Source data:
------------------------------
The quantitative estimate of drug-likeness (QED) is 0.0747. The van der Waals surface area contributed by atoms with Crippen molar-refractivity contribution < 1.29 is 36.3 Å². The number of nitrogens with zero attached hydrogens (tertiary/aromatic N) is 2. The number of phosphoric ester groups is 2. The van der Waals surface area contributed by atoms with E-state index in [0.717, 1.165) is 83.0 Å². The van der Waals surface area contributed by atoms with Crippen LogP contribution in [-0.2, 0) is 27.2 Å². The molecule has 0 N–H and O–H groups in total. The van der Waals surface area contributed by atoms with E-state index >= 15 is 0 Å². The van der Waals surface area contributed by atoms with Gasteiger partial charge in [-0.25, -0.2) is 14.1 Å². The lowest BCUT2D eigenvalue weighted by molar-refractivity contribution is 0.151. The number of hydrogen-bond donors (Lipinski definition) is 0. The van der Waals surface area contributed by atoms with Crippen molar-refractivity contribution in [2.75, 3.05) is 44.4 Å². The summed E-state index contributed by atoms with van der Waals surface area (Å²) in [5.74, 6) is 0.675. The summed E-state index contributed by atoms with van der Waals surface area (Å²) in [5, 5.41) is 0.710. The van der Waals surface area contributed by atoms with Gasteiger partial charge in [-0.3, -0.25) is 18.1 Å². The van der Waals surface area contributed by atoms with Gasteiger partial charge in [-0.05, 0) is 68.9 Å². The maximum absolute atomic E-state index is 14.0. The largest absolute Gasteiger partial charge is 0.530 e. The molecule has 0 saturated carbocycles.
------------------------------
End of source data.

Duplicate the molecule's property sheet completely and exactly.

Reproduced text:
The quantitative estimate of drug-likeness (QED) is 0.0747. The van der Waals surface area contributed by atoms with Crippen molar-refractivity contribution < 1.29 is 36.3 Å². The number of nitrogens with zero attached hydrogens (tertiary/aromatic N) is 2. The number of phosphoric ester groups is 2. The van der Waals surface area contributed by atoms with E-state index in [0.717, 1.165) is 83.0 Å². The van der Waals surface area contributed by atoms with Crippen LogP contribution in [-0.2, 0) is 27.2 Å². The molecule has 0 N–H and O–H groups in total. The van der Waals surface area contributed by atoms with E-state index >= 15 is 0 Å². The van der Waals surface area contributed by atoms with Gasteiger partial charge in [-0.25, -0.2) is 14.1 Å². The lowest BCUT2D eigenvalue weighted by molar-refractivity contribution is 0.151. The number of hydrogen-bond donors (Lipinski definition) is 0. The van der Waals surface area contributed by atoms with Crippen molar-refractivity contribution in [2.75, 3.05) is 44.4 Å². The summed E-state index contributed by atoms with van der Waals surface area (Å²) in [5.74, 6) is 0.675. The summed E-state index contributed by atoms with van der Waals surface area (Å²) in [5, 5.41) is 0.710. The van der Waals surface area contributed by atoms with Gasteiger partial charge in [-0.3, -0.25) is 18.1 Å². The van der Waals surface area contributed by atoms with Gasteiger partial charge in [-0.05, 0) is 68.9 Å². The maximum absolute atomic E-state index is 14.0. The largest absolute Gasteiger partial charge is 0.530 e. The molecule has 0 saturated carbocycles.